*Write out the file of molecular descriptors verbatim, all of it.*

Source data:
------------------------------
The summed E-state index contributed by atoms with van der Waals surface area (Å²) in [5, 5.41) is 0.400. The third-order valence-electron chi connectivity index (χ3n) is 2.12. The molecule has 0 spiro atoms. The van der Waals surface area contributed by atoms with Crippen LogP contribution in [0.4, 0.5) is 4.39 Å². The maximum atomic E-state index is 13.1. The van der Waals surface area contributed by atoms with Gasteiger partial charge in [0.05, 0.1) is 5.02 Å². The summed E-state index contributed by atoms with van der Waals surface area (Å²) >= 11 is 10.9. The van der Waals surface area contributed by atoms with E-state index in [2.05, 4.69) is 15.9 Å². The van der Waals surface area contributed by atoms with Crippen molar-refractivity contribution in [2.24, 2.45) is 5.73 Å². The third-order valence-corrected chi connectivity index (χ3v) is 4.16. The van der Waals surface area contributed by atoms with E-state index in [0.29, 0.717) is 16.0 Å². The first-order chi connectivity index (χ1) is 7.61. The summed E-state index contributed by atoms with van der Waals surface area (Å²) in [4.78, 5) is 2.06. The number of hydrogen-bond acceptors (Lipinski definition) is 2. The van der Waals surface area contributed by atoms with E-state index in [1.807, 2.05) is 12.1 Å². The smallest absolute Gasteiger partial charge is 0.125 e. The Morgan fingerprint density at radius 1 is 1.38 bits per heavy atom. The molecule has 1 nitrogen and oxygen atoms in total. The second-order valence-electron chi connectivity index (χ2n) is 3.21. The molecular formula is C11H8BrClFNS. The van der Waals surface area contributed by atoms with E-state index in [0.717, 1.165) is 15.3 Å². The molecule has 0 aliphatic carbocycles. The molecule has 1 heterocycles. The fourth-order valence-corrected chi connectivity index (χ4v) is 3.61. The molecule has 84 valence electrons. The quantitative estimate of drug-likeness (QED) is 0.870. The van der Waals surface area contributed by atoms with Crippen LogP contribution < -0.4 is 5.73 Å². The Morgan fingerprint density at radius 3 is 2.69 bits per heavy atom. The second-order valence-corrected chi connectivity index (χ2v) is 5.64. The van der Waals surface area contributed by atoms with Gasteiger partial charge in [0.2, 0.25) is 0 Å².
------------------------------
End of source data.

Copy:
The summed E-state index contributed by atoms with van der Waals surface area (Å²) in [5, 5.41) is 0.400. The third-order valence-electron chi connectivity index (χ3n) is 2.12. The molecule has 0 spiro atoms. The van der Waals surface area contributed by atoms with Crippen LogP contribution in [0.4, 0.5) is 4.39 Å². The maximum atomic E-state index is 13.1. The van der Waals surface area contributed by atoms with Gasteiger partial charge in [0.05, 0.1) is 5.02 Å². The summed E-state index contributed by atoms with van der Waals surface area (Å²) >= 11 is 10.9. The van der Waals surface area contributed by atoms with E-state index in [2.05, 4.69) is 15.9 Å². The van der Waals surface area contributed by atoms with Crippen molar-refractivity contribution in [2.24, 2.45) is 5.73 Å². The third-order valence-corrected chi connectivity index (χ3v) is 4.16. The van der Waals surface area contributed by atoms with E-state index in [0.29, 0.717) is 16.0 Å². The first-order chi connectivity index (χ1) is 7.61. The summed E-state index contributed by atoms with van der Waals surface area (Å²) in [4.78, 5) is 2.06. The number of hydrogen-bond acceptors (Lipinski definition) is 2. The van der Waals surface area contributed by atoms with E-state index in [1.807, 2.05) is 12.1 Å². The smallest absolute Gasteiger partial charge is 0.125 e. The Morgan fingerprint density at radius 1 is 1.38 bits per heavy atom. The molecule has 1 nitrogen and oxygen atoms in total. The second-order valence-electron chi connectivity index (χ2n) is 3.21. The molecular formula is C11H8BrClFNS. The van der Waals surface area contributed by atoms with E-state index in [0.717, 1.165) is 15.3 Å². The molecule has 0 aliphatic carbocycles. The molecule has 1 heterocycles. The fourth-order valence-corrected chi connectivity index (χ4v) is 3.61. The molecule has 84 valence electrons. The quantitative estimate of drug-likeness (QED) is 0.870. The van der Waals surface area contributed by atoms with Crippen LogP contribution < -0.4 is 5.73 Å². The Morgan fingerprint density at radius 3 is 2.69 bits per heavy atom. The second-order valence-corrected chi connectivity index (χ2v) is 5.64. The van der Waals surface area contributed by atoms with Gasteiger partial charge in [0.2, 0.25) is 0 Å².